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Agriculture & Food, Volume 3, 2015

C. I. Oyewole
Pages: 261-266
Published: 23 May 2015
Views: 3,087
Downloads: 813
Abstract: Africa is basically an agrarian state, with over 65 percent of its populace engaged in one form of farming or animal husbandry. Predominately, Africa’s agriculture is human-labour dependent, with near absence of mechanization in most production practices as well as being rural based. In most rural areas cropping is basically achieved through the use of simple tools such as hoes and cutlasses. Rural set-ups in most African states often lack basic amenities for comfortable life, with resultant effect on human migration from rural areas to urban centers. Rural-urban migrations result in loss of young individuals (who form the back bone for the work force on farms) seeking better city life. Unless there is deliberate policy measures by Africa’s policy makers to sustain agricultural production in the face of rapid urbanization, the process of urbanization may produce negative consequences in the agricultural sector, leading to food shortages with its attendant consequences: availability, price increases, hunger, and etcetera. There is the likelihood that as labour exit from rural areas, labour cost will tend to increase as competition for available labour become intense. There is also the possibility that farmers who may not be able to afford increase labour cost, access machineries, or adopt labour saving technologies will cut down on land under cultivation with negative implications on production. The paper stresses possible conflicts between urbanization and agricultural production. Considering that a large percentage of Africans are into agricultural production drawing their livelihood from the enterprise either as primary crop producers or as adding values to the chain of food production, or engage in agro input enterprises, among others, there is therefore the need to address possible areas of conflicts between rapid urbanization and food security.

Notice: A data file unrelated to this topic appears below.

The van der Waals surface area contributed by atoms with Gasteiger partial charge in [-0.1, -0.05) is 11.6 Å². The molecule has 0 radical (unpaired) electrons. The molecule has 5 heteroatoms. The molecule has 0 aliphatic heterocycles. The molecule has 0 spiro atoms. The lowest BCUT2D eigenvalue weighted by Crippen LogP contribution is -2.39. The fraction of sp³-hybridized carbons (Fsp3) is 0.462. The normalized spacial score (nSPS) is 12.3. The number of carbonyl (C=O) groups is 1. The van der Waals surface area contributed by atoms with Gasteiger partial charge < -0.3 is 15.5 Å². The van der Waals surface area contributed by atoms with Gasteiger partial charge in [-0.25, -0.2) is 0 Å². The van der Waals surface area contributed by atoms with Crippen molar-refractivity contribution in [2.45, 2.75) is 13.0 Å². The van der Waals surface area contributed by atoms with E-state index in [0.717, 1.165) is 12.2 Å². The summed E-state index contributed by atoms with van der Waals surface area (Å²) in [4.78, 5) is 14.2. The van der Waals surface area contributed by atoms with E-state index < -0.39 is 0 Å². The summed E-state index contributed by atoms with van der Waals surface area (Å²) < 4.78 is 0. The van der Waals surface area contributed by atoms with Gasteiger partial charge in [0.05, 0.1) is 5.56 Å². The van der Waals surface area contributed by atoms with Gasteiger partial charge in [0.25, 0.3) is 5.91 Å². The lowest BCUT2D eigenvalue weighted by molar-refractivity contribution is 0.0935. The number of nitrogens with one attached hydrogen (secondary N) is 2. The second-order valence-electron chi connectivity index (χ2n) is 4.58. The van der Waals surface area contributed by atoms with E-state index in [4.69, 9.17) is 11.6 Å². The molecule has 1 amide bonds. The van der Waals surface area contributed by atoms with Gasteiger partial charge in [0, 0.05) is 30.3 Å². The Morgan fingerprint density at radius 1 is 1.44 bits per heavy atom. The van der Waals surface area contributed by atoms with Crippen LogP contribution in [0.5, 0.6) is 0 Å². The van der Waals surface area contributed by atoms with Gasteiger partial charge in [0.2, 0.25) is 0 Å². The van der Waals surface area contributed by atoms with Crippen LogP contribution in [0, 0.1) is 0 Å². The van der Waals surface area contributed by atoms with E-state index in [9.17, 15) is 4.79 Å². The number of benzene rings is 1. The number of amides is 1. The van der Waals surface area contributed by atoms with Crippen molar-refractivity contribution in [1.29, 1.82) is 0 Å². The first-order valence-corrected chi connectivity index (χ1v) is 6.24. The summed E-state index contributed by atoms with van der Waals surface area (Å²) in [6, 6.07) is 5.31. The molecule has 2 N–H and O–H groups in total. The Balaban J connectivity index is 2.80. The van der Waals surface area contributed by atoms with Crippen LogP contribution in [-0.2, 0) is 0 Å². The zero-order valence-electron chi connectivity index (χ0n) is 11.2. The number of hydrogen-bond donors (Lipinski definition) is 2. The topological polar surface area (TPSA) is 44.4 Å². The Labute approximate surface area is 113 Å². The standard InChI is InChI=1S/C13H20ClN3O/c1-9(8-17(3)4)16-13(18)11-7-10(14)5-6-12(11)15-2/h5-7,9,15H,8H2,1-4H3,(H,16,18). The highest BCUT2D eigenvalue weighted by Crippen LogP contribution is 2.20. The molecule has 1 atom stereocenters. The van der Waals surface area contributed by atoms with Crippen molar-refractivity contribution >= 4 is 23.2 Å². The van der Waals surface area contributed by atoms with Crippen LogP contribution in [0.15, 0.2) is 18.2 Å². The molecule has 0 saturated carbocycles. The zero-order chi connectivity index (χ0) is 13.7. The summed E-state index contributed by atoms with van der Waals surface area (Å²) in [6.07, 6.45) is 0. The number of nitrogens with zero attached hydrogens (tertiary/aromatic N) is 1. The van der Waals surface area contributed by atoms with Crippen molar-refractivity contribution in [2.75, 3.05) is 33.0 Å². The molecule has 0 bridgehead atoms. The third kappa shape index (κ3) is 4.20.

Keywords: urbanization, rural-urban migration, food production, rural areas, labor, land
Cite this article: C. I. Oyewole. RAPID URBANIZATION AND SUSTAINABLE FOOD SECURITY: AFRICA’S DILEMMA. Journal of International Scientific Publications: Agriculture & Food 3, 261-266 (2015).
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